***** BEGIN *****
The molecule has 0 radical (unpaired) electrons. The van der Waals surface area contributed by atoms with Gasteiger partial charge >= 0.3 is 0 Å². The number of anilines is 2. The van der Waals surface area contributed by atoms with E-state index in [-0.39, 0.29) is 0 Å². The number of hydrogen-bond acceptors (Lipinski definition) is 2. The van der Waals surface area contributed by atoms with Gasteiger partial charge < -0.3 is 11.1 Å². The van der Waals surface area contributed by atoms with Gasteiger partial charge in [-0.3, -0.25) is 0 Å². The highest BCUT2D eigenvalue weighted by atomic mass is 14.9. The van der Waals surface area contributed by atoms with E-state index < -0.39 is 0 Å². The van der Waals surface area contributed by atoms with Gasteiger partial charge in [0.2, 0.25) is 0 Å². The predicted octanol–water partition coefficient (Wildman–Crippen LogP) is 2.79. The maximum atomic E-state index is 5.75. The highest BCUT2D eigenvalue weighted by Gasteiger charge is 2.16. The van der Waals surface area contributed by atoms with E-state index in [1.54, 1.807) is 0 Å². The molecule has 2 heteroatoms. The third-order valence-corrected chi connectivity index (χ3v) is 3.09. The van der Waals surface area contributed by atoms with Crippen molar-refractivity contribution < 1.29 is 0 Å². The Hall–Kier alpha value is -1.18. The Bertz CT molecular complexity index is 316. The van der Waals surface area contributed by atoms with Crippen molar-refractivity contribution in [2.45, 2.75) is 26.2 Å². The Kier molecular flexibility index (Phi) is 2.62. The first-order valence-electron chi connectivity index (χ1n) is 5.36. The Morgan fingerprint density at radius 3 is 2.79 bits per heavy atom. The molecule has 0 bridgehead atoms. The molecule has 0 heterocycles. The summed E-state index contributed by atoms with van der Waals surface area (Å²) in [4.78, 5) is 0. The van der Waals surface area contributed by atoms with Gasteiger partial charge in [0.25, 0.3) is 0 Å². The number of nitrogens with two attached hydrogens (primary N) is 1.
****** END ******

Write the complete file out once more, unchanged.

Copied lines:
The molecule has 0 radical (unpaired) electrons. The van der Waals surface area contributed by atoms with Gasteiger partial charge >= 0.3 is 0 Å². The number of anilines is 2. The van der Waals surface area contributed by atoms with E-state index in [-0.39, 0.29) is 0 Å². The number of hydrogen-bond acceptors (Lipinski definition) is 2. The van der Waals surface area contributed by atoms with Gasteiger partial charge < -0.3 is 11.1 Å². The van der Waals surface area contributed by atoms with Gasteiger partial charge in [-0.3, -0.25) is 0 Å². The highest BCUT2D eigenvalue weighted by atomic mass is 14.9. The van der Waals surface area contributed by atoms with E-state index < -0.39 is 0 Å². The van der Waals surface area contributed by atoms with Gasteiger partial charge in [0.2, 0.25) is 0 Å². The predicted octanol–water partition coefficient (Wildman–Crippen LogP) is 2.79. The maximum atomic E-state index is 5.75. The highest BCUT2D eigenvalue weighted by Gasteiger charge is 2.16. The van der Waals surface area contributed by atoms with E-state index in [1.54, 1.807) is 0 Å². The molecule has 2 heteroatoms. The third-order valence-corrected chi connectivity index (χ3v) is 3.09. The van der Waals surface area contributed by atoms with Crippen molar-refractivity contribution < 1.29 is 0 Å². The Hall–Kier alpha value is -1.18. The Bertz CT molecular complexity index is 316. The van der Waals surface area contributed by atoms with Crippen molar-refractivity contribution in [2.45, 2.75) is 26.2 Å². The Kier molecular flexibility index (Phi) is 2.62. The first-order valence-electron chi connectivity index (χ1n) is 5.36. The Morgan fingerprint density at radius 3 is 2.79 bits per heavy atom. The molecule has 0 bridgehead atoms. The molecule has 0 heterocycles. The summed E-state index contributed by atoms with van der Waals surface area (Å²) in [4.78, 5) is 0. The van der Waals surface area contributed by atoms with Gasteiger partial charge in [0.25, 0.3) is 0 Å². The number of nitrogens with two attached hydrogens (primary N) is 1.